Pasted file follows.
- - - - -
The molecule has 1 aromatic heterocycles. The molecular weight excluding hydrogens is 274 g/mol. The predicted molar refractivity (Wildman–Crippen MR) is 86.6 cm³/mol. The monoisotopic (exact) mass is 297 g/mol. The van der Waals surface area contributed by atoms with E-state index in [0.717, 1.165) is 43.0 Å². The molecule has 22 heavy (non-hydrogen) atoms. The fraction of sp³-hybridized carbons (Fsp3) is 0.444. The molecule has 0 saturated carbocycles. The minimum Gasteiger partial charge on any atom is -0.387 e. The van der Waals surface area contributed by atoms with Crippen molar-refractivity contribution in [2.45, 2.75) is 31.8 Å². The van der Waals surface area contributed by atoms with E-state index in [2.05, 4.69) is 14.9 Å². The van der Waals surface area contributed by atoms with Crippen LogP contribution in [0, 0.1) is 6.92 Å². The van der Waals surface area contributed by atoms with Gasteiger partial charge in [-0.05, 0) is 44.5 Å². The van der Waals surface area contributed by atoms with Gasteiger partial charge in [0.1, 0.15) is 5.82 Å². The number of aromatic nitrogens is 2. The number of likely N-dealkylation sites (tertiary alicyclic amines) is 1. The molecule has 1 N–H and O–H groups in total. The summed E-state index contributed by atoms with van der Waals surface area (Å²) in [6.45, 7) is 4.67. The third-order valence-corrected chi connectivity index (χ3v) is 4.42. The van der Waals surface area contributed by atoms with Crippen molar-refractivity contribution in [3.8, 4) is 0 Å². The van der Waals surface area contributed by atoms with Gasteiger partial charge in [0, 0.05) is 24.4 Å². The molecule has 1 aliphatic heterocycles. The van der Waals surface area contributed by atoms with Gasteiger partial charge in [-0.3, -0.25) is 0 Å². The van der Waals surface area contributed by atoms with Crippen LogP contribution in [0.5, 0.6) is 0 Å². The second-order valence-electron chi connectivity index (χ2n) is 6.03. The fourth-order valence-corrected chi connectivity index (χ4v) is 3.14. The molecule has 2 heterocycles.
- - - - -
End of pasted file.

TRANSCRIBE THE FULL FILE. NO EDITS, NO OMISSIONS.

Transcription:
The molecule has 1 aromatic heterocycles. The molecular weight excluding hydrogens is 274 g/mol. The predicted molar refractivity (Wildman–Crippen MR) is 86.6 cm³/mol. The monoisotopic (exact) mass is 297 g/mol. The van der Waals surface area contributed by atoms with E-state index in [0.717, 1.165) is 43.0 Å². The molecule has 22 heavy (non-hydrogen) atoms. The fraction of sp³-hybridized carbons (Fsp3) is 0.444. The molecule has 0 saturated carbocycles. The minimum Gasteiger partial charge on any atom is -0.387 e. The van der Waals surface area contributed by atoms with Crippen molar-refractivity contribution in [2.45, 2.75) is 31.8 Å². The van der Waals surface area contributed by atoms with E-state index in [2.05, 4.69) is 14.9 Å². The van der Waals surface area contributed by atoms with Crippen LogP contribution in [0, 0.1) is 6.92 Å². The van der Waals surface area contributed by atoms with Gasteiger partial charge in [-0.05, 0) is 44.5 Å². The van der Waals surface area contributed by atoms with Gasteiger partial charge in [0.1, 0.15) is 5.82 Å². The number of aromatic nitrogens is 2. The number of likely N-dealkylation sites (tertiary alicyclic amines) is 1. The molecule has 1 N–H and O–H groups in total. The summed E-state index contributed by atoms with van der Waals surface area (Å²) in [6.45, 7) is 4.67. The third-order valence-corrected chi connectivity index (χ3v) is 4.42. The van der Waals surface area contributed by atoms with Crippen molar-refractivity contribution in [3.8, 4) is 0 Å². The van der Waals surface area contributed by atoms with Gasteiger partial charge in [0, 0.05) is 24.4 Å². The molecule has 1 aliphatic heterocycles. The van der Waals surface area contributed by atoms with Gasteiger partial charge in [-0.3, -0.25) is 0 Å². The van der Waals surface area contributed by atoms with Crippen LogP contribution in [0.5, 0.6) is 0 Å². The second-order valence-electron chi connectivity index (χ2n) is 6.03. The fourth-order valence-corrected chi connectivity index (χ4v) is 3.14. The molecule has 2 heterocycles.